Reviewed by Amy Pay
If you look up “scary theatre” on a search engine, you’ll see that The Woman In Black is widely held as the most frightening show. Headlong’s adaptation of 1984, though, is by far one of the most disturbing pieces of theatre created during our lifetime
The success of the play is largely down to Orwell’s inventive dystopian novel on which it is based, adapted by Robert Icke and Duncan MacMillan, but it is Headlong’s treatment of Orwell’s ideas, their canny manipulation over temporal and physical space and their dramatization of the novel’s appendix that makes the adaptation a modern theatrical masterpiece.
Nineteen Eighty-Four (1948) is commonly read during secondary education, but for the uninitiated, here’s a brief summary of the incredibly gripping tale: In the future year of 1984, protagonist Winston Smith is living in Airstrip One (formerly the UK). Everything is under surveillance by the Inner Party, a group that dictate the IngSoc system. They read people’s thoughts, watch their actions and record their conversations so they can act to eradicate difference and promote complete brainwashing of thoughts that run against the party’s agenda. The head of the party, Big Brother, is always watching. Winston works for the Party’s Ministry of Truth; his job entails deleting history, rewriting records and altering data files that give information about people so that those who rebel against the regime are wiped out. The narrative records Winston’s intellectual rebellion, a move that sees him incur forbidden romance, mistrust, imprisonment, torture and re-education by the thought police in Room 101.
The production’s use of modern technology to capture Orwell’s theme of surveillance imaginatively conveyed the way that the characters, and the audience, too, were never free of surveillance. It forced the audience to become voyeurs, stalking Julia and Winston in what they assume is a private bedroom; their romance, recollection of memories and spoken plotting against the Party were captured on a secret camera and shown via video stream on a giant screen above the stage. This same screen was also used to relay the Party’s manifesto, attacking the audience’s thoughts and controlling what they saw. As strobe lights flashed and grinding sounds burst through speakers, the culmination of effects was one almighty sensory punishment, one that impressed as much as it offended.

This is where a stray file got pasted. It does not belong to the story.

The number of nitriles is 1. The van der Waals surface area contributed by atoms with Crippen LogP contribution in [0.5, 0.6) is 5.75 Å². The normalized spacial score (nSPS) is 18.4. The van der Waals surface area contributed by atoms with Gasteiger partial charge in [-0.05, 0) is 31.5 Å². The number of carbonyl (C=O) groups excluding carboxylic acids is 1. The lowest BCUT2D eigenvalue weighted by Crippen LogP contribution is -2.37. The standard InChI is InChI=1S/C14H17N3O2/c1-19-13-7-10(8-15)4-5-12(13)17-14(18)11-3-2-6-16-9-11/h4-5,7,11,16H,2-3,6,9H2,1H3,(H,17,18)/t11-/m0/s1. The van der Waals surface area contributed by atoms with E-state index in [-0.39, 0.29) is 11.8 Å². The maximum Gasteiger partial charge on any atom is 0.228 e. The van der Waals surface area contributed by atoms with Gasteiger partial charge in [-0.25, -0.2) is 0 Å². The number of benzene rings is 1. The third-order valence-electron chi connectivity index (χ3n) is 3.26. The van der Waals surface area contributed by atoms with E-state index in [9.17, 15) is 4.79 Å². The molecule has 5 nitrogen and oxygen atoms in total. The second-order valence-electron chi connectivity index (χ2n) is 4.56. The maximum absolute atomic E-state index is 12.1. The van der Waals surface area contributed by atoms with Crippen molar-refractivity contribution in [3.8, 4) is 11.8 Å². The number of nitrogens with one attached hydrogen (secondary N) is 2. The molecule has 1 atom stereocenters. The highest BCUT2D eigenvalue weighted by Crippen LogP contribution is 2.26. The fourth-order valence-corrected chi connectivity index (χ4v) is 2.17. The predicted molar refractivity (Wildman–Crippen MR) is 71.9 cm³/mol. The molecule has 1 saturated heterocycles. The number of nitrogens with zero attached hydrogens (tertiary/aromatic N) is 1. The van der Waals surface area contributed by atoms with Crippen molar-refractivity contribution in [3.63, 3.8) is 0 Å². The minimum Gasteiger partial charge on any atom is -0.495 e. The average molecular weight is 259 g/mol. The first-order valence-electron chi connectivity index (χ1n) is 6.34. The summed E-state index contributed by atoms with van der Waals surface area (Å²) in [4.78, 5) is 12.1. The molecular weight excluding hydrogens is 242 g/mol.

In addition to the mental discomfort passed from the characters to the audience, the torture sequence made for a nasty visual experience. Graphic scenes involving stage blood, the convincing mock-electrification of Winston (Mark Arends) and the deliberate destruction of sets caused audience members to jump, squeal and turn away. One highly disturbing scene featured masked gunmen scanning the unlit set and audience with torch-topped weapons.
Headlong’s interpretation of 1984 breaks tradition; the audience was lit, the actors spoke over each other and facing away from the audience and there was no interval. In doing so, it mirrors the tale’s disorientation of the past and future, showing how fiction from over sixty years ago is unsettlingly relevant in today’s plugged-in, hands-free, record-everything society. Unsurprisingly, there were noticeably fewer people than usual customarily checking their phones as they walked out of the theatre.